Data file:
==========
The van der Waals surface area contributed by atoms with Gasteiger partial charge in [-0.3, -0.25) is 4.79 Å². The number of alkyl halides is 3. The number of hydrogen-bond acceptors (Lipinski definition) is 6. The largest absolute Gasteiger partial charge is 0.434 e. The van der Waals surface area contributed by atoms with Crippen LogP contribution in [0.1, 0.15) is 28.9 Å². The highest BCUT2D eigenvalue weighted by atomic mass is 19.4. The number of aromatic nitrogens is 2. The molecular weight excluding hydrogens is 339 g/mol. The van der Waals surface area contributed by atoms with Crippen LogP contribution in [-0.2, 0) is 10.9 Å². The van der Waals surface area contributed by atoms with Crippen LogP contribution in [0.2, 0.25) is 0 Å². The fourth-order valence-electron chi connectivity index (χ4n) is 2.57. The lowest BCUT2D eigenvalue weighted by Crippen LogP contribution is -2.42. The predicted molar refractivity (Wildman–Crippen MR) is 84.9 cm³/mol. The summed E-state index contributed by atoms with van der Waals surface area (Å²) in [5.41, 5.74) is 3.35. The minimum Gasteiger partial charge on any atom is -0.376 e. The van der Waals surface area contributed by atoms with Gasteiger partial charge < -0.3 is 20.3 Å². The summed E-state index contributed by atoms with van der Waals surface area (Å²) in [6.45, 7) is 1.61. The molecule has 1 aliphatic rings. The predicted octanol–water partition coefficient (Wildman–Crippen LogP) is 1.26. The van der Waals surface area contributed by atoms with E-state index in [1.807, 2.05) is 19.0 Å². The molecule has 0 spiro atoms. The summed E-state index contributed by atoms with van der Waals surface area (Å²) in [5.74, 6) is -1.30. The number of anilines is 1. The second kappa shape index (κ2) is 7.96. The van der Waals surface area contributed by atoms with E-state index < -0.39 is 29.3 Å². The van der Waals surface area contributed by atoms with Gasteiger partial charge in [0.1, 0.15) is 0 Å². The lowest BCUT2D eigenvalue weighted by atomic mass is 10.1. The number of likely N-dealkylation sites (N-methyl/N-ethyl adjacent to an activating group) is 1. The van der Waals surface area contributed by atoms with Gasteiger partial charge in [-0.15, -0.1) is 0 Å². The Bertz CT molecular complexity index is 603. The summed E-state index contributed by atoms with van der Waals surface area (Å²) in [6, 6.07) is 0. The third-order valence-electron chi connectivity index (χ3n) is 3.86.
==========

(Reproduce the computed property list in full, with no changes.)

The van der Waals surface area contributed by atoms with Gasteiger partial charge in [-0.3, -0.25) is 4.79 Å². The number of alkyl halides is 3. The number of hydrogen-bond acceptors (Lipinski definition) is 6. The largest absolute Gasteiger partial charge is 0.434 e. The van der Waals surface area contributed by atoms with Crippen LogP contribution in [0.1, 0.15) is 28.9 Å². The highest BCUT2D eigenvalue weighted by atomic mass is 19.4. The number of aromatic nitrogens is 2. The molecular weight excluding hydrogens is 339 g/mol. The van der Waals surface area contributed by atoms with Crippen LogP contribution in [-0.2, 0) is 10.9 Å². The van der Waals surface area contributed by atoms with Crippen LogP contribution in [0.2, 0.25) is 0 Å². The fourth-order valence-electron chi connectivity index (χ4n) is 2.57. The lowest BCUT2D eigenvalue weighted by Crippen LogP contribution is -2.42. The predicted molar refractivity (Wildman–Crippen MR) is 84.9 cm³/mol. The summed E-state index contributed by atoms with van der Waals surface area (Å²) in [5.41, 5.74) is 3.35. The minimum Gasteiger partial charge on any atom is -0.376 e. The van der Waals surface area contributed by atoms with Gasteiger partial charge < -0.3 is 20.3 Å². The summed E-state index contributed by atoms with van der Waals surface area (Å²) in [6.45, 7) is 1.61. The molecule has 1 aliphatic rings. The predicted octanol–water partition coefficient (Wildman–Crippen LogP) is 1.26. The van der Waals surface area contributed by atoms with E-state index in [1.807, 2.05) is 19.0 Å². The molecule has 0 spiro atoms. The summed E-state index contributed by atoms with van der Waals surface area (Å²) in [5.74, 6) is -1.30. The number of anilines is 1. The second kappa shape index (κ2) is 7.96. The van der Waals surface area contributed by atoms with E-state index < -0.39 is 29.3 Å². The van der Waals surface area contributed by atoms with Gasteiger partial charge in [0.1, 0.15) is 0 Å². The lowest BCUT2D eigenvalue weighted by atomic mass is 10.1. The number of likely N-dealkylation sites (N-methyl/N-ethyl adjacent to an activating group) is 1. The van der Waals surface area contributed by atoms with Gasteiger partial charge in [-0.15, -0.1) is 0 Å². The Bertz CT molecular complexity index is 603. The summed E-state index contributed by atoms with van der Waals surface area (Å²) in [6, 6.07) is 0. The third-order valence-electron chi connectivity index (χ3n) is 3.86.